Denmark has moved one step closer to becoming the world’s first cashless society, as the government proposes scrapping the obligation for retailers to accept cash as payment. How quickly will other countries such as the UK begin to follow suit?
Data from Worldpay, the UK’s leading payments processor, reflects a significant shift in the way British consumers are paying for goods, with High Street credit and debit card transactions rising just over 6% in 2014, following similar gains the previous year.
Londoners are responsible for the single biggest year on year rise in card spending. Transaction volumes on credit and debit cards in the Capital have risen by 9.3% in the past year. Cosmopolitan Leeds is not far behind however, with card-based payments rising by 8.9% in 2014, while Reading (8.0%), Southampton (7.9%), and Liverpool (7.7%) are also creeping towards the cashless tipping point.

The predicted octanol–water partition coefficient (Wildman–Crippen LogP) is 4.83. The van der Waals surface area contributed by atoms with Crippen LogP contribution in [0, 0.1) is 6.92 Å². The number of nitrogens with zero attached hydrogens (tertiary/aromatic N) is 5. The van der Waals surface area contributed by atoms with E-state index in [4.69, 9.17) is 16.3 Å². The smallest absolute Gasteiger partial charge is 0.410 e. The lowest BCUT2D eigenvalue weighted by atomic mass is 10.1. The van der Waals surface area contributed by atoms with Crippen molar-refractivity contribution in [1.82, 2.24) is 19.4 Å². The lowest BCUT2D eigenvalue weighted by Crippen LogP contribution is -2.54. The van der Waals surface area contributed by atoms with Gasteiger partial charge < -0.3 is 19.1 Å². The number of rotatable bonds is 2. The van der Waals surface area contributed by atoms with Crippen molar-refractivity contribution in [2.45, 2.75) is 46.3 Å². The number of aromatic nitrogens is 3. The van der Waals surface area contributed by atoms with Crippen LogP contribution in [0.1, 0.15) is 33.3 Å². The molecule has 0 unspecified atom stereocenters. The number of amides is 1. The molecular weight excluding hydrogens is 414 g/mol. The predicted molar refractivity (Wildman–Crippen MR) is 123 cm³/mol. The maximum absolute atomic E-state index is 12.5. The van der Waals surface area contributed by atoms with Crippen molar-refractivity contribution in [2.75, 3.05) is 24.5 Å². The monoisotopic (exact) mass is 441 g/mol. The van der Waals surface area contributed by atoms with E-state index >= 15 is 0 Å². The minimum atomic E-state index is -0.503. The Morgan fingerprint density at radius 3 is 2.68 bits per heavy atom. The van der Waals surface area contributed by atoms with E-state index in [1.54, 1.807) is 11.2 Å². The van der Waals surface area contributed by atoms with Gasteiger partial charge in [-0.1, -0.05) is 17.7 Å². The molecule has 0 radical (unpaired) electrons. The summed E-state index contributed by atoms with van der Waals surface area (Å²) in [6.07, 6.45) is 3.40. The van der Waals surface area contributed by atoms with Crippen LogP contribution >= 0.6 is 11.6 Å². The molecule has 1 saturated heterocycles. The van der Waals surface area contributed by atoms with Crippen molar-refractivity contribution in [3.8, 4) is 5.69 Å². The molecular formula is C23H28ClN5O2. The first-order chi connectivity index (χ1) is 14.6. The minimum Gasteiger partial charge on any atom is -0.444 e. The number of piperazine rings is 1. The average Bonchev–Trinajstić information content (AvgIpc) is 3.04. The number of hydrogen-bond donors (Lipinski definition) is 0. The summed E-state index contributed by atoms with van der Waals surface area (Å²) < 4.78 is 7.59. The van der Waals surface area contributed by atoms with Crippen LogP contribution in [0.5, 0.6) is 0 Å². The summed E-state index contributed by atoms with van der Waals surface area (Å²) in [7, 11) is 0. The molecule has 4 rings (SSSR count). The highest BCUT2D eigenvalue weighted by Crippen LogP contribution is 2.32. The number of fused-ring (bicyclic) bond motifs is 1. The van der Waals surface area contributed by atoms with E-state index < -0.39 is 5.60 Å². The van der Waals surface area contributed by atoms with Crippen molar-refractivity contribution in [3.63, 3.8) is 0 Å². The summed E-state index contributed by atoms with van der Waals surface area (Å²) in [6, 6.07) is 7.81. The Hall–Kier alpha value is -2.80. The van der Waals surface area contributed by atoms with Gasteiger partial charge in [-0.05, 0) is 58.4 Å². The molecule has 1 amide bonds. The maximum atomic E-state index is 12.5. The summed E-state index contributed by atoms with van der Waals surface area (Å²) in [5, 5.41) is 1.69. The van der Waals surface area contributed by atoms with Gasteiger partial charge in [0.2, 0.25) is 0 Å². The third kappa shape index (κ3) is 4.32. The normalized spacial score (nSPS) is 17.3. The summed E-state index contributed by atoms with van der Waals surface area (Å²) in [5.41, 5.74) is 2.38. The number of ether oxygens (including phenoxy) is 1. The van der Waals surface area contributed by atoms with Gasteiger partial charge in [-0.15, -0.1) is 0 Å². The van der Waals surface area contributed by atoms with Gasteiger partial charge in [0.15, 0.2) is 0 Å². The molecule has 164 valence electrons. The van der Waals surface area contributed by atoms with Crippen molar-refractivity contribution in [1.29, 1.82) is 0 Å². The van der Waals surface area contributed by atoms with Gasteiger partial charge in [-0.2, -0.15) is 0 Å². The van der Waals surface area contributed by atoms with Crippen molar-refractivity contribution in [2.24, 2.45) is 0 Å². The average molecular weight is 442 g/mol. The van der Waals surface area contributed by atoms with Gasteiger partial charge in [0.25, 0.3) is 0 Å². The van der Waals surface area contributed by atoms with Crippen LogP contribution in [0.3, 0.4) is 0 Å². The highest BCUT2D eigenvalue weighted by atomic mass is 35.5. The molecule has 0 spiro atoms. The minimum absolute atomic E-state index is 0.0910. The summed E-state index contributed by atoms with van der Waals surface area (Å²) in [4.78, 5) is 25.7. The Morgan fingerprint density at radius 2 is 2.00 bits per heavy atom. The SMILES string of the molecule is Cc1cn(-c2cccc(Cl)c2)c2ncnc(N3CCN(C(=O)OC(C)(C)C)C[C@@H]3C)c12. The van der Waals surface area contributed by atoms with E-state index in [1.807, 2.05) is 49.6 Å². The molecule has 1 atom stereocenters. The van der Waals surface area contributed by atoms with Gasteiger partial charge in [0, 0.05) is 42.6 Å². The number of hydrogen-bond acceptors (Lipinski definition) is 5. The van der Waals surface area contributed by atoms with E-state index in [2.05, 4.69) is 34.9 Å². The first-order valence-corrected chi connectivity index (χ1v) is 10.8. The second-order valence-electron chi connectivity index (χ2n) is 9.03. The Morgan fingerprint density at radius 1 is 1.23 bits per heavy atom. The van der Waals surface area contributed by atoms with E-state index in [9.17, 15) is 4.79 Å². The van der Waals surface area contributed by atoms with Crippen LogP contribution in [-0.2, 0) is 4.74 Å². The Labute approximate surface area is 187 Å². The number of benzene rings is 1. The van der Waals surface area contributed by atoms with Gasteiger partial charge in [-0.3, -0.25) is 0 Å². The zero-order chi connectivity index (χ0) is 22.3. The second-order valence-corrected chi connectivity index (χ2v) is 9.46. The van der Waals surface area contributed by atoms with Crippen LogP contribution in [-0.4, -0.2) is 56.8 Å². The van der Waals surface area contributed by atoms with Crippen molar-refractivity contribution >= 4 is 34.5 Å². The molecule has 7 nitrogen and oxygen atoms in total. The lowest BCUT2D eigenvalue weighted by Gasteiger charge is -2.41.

Worldpay believes a migration of low value cash payments to card, alongside increasing use of contactless are pushing the UK closer to the point where cards overtake cash as the dominant payment method on the High Street. Recent data from the British Retail Consortium suggests cash use is down by 14% over the past five years across the UK.
Cash may not be quite done with yet, but it is clearly losing its appeal, particularly among the tech-savvy. Worldpay research of 2000 consumers found the majority of Brits over 45 years old still like to use cash; nearly 60 per cent of 25-to-34-year-olds would prefer to never carry cash.